One of the best ways of testing a portable device is to take it on a long trip, so a couple of 14 hour transpacific flights and trips around San Francisco, the Napa Valley and Silicon Valley proved a good workout for the Yoga Pro.

As a laptop

From a hardware perspective the Yoga is an impressive device with 8Gb of RAM, 256Gb solid state hard drive and a 1.8GHz i7 chip. The screen is a very nice 13.3″ 3200 x 1800 high-resolution display.

Rounding out the hardware specs are two USB ports — one 3.0 and the other 2.0 — along with a Micro HDMI output, webcam, inbuilt mic, headphone jack and an SD Card reader. All the basics expected in a mid range ultrabook that weighs in at a respectable 1.4kg.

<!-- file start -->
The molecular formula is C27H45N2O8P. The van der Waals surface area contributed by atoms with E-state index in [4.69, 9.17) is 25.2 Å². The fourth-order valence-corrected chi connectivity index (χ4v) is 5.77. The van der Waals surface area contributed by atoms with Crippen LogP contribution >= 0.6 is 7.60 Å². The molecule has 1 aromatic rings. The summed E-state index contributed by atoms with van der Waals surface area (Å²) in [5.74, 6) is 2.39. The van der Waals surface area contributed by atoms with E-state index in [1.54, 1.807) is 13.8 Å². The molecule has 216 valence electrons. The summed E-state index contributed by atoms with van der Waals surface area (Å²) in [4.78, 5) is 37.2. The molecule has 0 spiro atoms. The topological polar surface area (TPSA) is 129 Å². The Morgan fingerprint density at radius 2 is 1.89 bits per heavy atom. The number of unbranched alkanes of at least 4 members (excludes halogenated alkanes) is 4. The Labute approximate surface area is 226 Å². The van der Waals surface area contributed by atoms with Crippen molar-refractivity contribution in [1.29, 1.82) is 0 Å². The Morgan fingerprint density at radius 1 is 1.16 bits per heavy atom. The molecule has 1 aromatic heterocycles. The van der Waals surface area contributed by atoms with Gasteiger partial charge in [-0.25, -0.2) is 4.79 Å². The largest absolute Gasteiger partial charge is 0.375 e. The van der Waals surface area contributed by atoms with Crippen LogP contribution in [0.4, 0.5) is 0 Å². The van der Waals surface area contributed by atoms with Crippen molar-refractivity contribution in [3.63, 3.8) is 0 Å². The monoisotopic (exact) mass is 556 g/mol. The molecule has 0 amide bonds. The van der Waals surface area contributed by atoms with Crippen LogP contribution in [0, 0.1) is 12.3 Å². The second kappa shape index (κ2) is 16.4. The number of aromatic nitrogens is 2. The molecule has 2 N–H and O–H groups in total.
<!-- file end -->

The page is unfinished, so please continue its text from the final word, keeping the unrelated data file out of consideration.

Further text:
lenovo-yoga-2-pro-in-laptop-mode-on-desktop

In using the Yoga as a laptop, the device works well with the keys being crisp and responsive although the position of the glidepad and the backspace key being alongside the home key caused problems for this clumsy touch typist.

One of the problems with the larger form of ultrabooks is their usability when travelling economy on a plane; if the passenger in front of you reclines then it becomes difficult to use the device. This isn’t a problem specific to the Lenovo Yoga, but it is a drawback that the industry seems not to have considered in its move to the larger screens.

In the office

If you’re not travelling on planes, the weight and form factor works well and makes the Yoga 2 Pro a nice device to use while on the move. In an office environment it’s a standard mid to upper range laptop with good fast specifications.